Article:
Many Excellent People: Power and Privilege in North Carolina, 1850-1900

Many Excellent People: Power and Privilege in North Carolina, 1850-1900

by Paul D. Escott

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Many Excellent People examines the nature of North Carolina's social system, particularly race and class relations, power, and inequality, during the last half of the nineteenth century. Paul Escott portrays North Carolina's major social groups, focusing on the elite, the ordinary white farmers or workers, and the blacks, and analyzes their attitudes, social structure, and power relationships. Quoting frequently from a remarkable array of letters, journals, diaries, and other primary sources, he shows vividly the impact of the Civil War, Emancipation, Reconstruction, Populism, and the rise of the New South industrialism on southern society.

Working within the new social history and using detailed analyses of five representative counties, wartime violence, Ku Klux Klan membership, stock-law legislation, and textile mill records, Escott reaches telling conclusions on the interplay of race, class, and politics. Despite fundamental political and economic reforms, Escott argues, North Carolina's social system remained as hierarchical and undemocratic in 1900 as it had been in 1850.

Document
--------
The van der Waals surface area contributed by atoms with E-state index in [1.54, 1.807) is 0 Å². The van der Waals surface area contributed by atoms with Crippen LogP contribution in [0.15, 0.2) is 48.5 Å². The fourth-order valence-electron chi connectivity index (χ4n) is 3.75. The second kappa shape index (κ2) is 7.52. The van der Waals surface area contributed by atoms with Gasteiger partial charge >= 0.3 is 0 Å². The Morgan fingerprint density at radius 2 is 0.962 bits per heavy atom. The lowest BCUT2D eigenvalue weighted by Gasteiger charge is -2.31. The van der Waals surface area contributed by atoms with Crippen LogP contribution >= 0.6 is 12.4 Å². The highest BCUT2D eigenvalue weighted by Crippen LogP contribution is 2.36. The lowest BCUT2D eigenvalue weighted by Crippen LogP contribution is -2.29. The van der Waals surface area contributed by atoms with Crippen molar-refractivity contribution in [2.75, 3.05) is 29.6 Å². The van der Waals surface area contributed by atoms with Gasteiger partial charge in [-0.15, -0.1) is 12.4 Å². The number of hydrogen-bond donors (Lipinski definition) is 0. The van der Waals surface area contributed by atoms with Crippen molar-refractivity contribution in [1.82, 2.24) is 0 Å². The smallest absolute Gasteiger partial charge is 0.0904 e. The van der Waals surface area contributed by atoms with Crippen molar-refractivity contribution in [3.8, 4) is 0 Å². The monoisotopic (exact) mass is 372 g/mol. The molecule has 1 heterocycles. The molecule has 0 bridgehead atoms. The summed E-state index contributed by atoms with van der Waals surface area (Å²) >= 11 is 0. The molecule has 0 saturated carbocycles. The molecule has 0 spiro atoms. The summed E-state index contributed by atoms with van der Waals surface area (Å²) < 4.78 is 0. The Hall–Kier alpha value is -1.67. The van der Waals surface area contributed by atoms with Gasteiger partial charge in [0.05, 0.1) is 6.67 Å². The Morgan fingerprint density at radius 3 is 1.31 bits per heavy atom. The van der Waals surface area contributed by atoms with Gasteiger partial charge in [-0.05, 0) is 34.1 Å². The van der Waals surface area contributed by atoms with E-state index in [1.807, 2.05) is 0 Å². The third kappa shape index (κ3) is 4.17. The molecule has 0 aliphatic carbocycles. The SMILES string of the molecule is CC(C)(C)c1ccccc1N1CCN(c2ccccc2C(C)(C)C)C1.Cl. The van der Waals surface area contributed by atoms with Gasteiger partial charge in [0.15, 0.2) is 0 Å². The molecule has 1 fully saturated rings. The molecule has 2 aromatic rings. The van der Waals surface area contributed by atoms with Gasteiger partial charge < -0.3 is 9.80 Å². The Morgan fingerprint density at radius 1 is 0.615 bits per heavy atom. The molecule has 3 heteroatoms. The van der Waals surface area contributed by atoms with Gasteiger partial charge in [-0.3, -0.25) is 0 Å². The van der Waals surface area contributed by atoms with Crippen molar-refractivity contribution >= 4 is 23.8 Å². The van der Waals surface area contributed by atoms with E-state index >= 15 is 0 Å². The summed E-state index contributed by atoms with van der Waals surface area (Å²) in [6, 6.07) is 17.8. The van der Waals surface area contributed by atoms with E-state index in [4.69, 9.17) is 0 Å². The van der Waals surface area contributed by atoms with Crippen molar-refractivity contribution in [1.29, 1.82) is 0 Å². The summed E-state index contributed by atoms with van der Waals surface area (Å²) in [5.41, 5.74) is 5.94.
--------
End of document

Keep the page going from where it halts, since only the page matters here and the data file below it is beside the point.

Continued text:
Product Details

ISBN-13: 9781469610962
Publisher: The University of North Carolina Press
Publication date: 12/30/2012
Sold by: Barnes & Noble
Format: NOOK Book
Pages: 366
File size: 3 MB

About the Author

Paul D. Escott is Reynolds Professor of history and dean of the Undergraduate College of Arts and Sciences at Wake Forest University. His books include After Secession, Slavery Remembered, A People and A Nation, and North Carolina Yeoman.

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From the Publisher

Exhaustively researched and meticulously documented, the book emphasizes that, after all, history is the story of people. . . . A fine addition to the literature about the nineteenth-century South and an example of the understanding of the period that is possible from such an ambitious overview.—North Carolina Historical Review

In this well-researched and thought-provoking survey of society and politics in North Carolina from the eve of the Civil War to the end of the nineteenth century, Paul D. Escott adroitly examines social attitudes, power relationships, and other issues relating to class, race, and power.—Georgia Historical Quarterly

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